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Sunday, 24 April 2011

The Prairie Wind





The weather remains stubbornly unfriendly: 42 degrees, grey and blowy right now, which is nine o’clock. Yesterday it did manage to creep up towards 60 down here by the river, but the wind was gusting at around 45 mph up on the range. I ventured out for a couple of short walks and was all but blown off my feet. It was great! On the second occasion I’d gone up there to call my buddy Glenn in Albuquerque, where, he gleefully announced, it was sunny and approaching 80 degrees. And there was I, huddled behind a cedar tree that the herd had recently selected as a public toilet, the sand flying, the signal coming and going, trying to ask him technical questions about my Facebook account. I got some answers and staggered home doing a passable imitation of Groucho Marx’s trademark walk.

So that’s the feature photo today: wind. What you’re looking at is the trail that leads to the red house. Where it disappears from sight is the point at which it dips sharply and descends what is more or less a ravine, but is known as a road. It’s a bumpy old ride, coming or going. Actually, I’m posting a second picture I took a second or two later, less well defined but a tad more ‘atmospheric’.

Good old Mother Nature. I was up at the ranch house yesterday and learned that the two ducks Kitty adopted a year or two ago were visited by a raccoon a couple of days ago. It got in through a weak spot in the wire that covers the coop. Ate up the hen bird and killed the cock. Matt managed to track the perpetrator and dispatch it with his rifle – and Kitty couldn’t resist making a crack about him not getting into the same fix he got into when he went after that skunk a few weeks back (when he shot himself and came within a hair’s breadth of dying). So, after a decent interval, he’s a fair target for jokes, is he? She laughed. “O yeah, he’s going to catch some crap now that he’s better.”

The ducks aren’t the only birds up there. There’s also a little flock of guinea-fowl, excellent, I am assured, for gobbling up grasshoppers and ticks. And, talking of ticks – nasty little disease-bearing s.o.bs – I found one climbing up my sweater last night as I sat reading. You can’t squash them: I had to take a knife to it. So, a nightly inspection of naked self is now on the agenda.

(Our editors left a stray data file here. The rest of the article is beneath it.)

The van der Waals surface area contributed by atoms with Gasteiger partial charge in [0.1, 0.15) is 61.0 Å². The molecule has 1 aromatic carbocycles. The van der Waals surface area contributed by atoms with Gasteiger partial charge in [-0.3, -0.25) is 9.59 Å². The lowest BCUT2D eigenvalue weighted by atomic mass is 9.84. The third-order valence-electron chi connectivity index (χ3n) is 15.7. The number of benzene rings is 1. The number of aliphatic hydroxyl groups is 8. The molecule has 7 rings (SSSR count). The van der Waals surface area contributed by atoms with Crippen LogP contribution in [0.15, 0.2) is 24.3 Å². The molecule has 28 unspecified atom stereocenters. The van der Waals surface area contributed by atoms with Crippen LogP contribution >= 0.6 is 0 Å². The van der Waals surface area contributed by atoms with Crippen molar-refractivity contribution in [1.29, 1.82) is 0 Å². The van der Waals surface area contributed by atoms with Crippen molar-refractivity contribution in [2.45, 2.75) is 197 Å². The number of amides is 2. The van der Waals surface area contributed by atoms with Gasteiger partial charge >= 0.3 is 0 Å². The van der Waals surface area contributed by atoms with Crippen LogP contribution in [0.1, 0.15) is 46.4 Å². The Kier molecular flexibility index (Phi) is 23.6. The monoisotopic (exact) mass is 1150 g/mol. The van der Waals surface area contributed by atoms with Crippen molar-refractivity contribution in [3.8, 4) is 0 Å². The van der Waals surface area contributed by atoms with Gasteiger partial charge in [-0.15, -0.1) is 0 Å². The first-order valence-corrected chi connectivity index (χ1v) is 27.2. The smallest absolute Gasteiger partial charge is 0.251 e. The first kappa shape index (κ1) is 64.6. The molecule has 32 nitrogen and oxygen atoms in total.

I’ve been reading some of Mari Sandoz’ correspondence. After she died, in New York City in 1966, her sister Caroline shipped four and a half tons of books, papers, letters, manuscripts and research notes from her apartment at 422 Hudson. Some went to the University of Nebraska at Lincoln, plenty to Caroline’s house in the Sandhills, where I was privileged to look through them that time in 1993 (see earlier blog).

Caroline later put a lot of time into reading and collating this mountain of papers. The book I’ve just been reading is a collection of letters that she published in the Gordon Journal.

Reading Old Jules, it’s easy to dismiss her father as a dirty, cantankerous and violent man, simply a brute. He beat Mari when she was a baby, for squawling. He beat her mother until the old lady turned on him with a shotgun. He banged his fist on the table and insisted that women were to stay home and raise children to populate the new country. Mind, when I tackled Caroline about him she told me, “We younger ones [she was 14 years Mari’s junior] used to laugh at him and run away; with his crippled leg he couldn’t chase after us.”

But if ever a daughter had cause to be bitter about her father, Mari did. He scorned her attempts to make it as a writer. “Writers and artists,” he famously wrote her, “are the maggots of society.” And when she was 11 and published a tiny short story in the Omaha paper, he locked her in the snake-infested cellar. “Fiction is for serving girls!” he stormed.

Much, much later – on his death-bed – he did ask her to write up his life. I’ve always contended – and I’m sure I’m not alone – that Old Jules is almost an act of reconciliation between father and daughter. Mari clearly sees him, in the end, as a visionary, a man of historical significance, a western hero. So it was beautiful to read this in one of her replies to the hundreds, the thousand-plus letters she got from people who had read Old Jules and had an opinion:

“Don’t be too disturbed about old Jules… I would not have him any different at all – a man of less impatience and less violence could not have come out from his sheltered and safe environment and stood alone, cap to his brows, gun across his forearm, against the entire world. Such ego, such courage, is given to few of us. The world is full of ordinary women and children to be sacrificed. And by one of life’s paradoxes, we were not sacrificed at all. Instead we were given a close look upon the lightning such as is granted to few. I, for one, have no complaint to make over my singed eyebrows. What does anything in this world matter except that here and there walks a man who is unique and gives all the rest of us a glimpse of the life that is denied us in person?”

I think I’ll leave it there and go check the football scores. Soccer scores. One or the other.